My husband also recently found a nice batch of wild onions growing on our place.  It's fun to find unexpected gifts from the land.  We're going to be keeping an eye out to see what other treasures we can find.

Until next time, happy gardening!

Thursday, March 15, 2012

Potato Shoots

I noticed in my garden walk yesterday afternoon that the warm weather jump started all of the potato starts that my family and I planted a couple of weeks ago. There are cute little shoots popping up out of the hay mulch! I love seeing vegetables and flowers growing.
Potato starts are available now for purchase from garden stores. They can be planted right now in our area. You can check out Michele's previous post on potatoes to see the difference between potato starts specifically for planting vs using potatoes intended for eating.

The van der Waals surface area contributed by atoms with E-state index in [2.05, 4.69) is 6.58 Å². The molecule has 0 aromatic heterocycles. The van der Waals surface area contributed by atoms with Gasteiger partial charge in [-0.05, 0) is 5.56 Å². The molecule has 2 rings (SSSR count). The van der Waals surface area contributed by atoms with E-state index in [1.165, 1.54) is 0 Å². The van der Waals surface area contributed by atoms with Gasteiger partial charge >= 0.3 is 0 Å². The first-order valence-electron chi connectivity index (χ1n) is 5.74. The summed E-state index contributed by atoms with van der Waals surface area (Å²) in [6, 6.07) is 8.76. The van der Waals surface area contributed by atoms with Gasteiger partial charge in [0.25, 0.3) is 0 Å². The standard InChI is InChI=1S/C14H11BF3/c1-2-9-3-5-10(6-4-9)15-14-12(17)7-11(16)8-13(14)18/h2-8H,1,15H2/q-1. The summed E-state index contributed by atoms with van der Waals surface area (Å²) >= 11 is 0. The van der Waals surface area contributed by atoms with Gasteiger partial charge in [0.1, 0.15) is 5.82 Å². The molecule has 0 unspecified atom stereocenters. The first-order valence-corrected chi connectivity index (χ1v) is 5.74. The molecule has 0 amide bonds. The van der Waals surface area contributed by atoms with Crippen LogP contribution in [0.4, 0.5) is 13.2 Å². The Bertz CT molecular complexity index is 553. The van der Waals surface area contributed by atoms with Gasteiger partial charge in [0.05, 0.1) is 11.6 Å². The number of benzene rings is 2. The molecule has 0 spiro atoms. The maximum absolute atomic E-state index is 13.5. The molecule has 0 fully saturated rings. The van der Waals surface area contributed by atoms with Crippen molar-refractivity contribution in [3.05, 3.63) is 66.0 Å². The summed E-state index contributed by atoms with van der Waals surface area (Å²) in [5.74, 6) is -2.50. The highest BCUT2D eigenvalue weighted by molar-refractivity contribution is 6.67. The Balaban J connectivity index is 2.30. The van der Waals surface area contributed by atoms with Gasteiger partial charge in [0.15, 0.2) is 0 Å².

I used red potato starts intended for planting. I want to mention that I picked these up from my local hardware/feed store for a much cheaper price than the home supply stores. It's always a good idea to check out your local shops before heading to the big box stores. You can luck out on some great deals.
Don't feel that it's late in the season to plant potatoes. It's nowhere near that. Last year it must've been halfway through April before I got mine in the ground. I still got loads of potatoes, lasting all the way until the heat and drought finally did them in.

Friday, March 9, 2012

Gardening in less than ideal conditions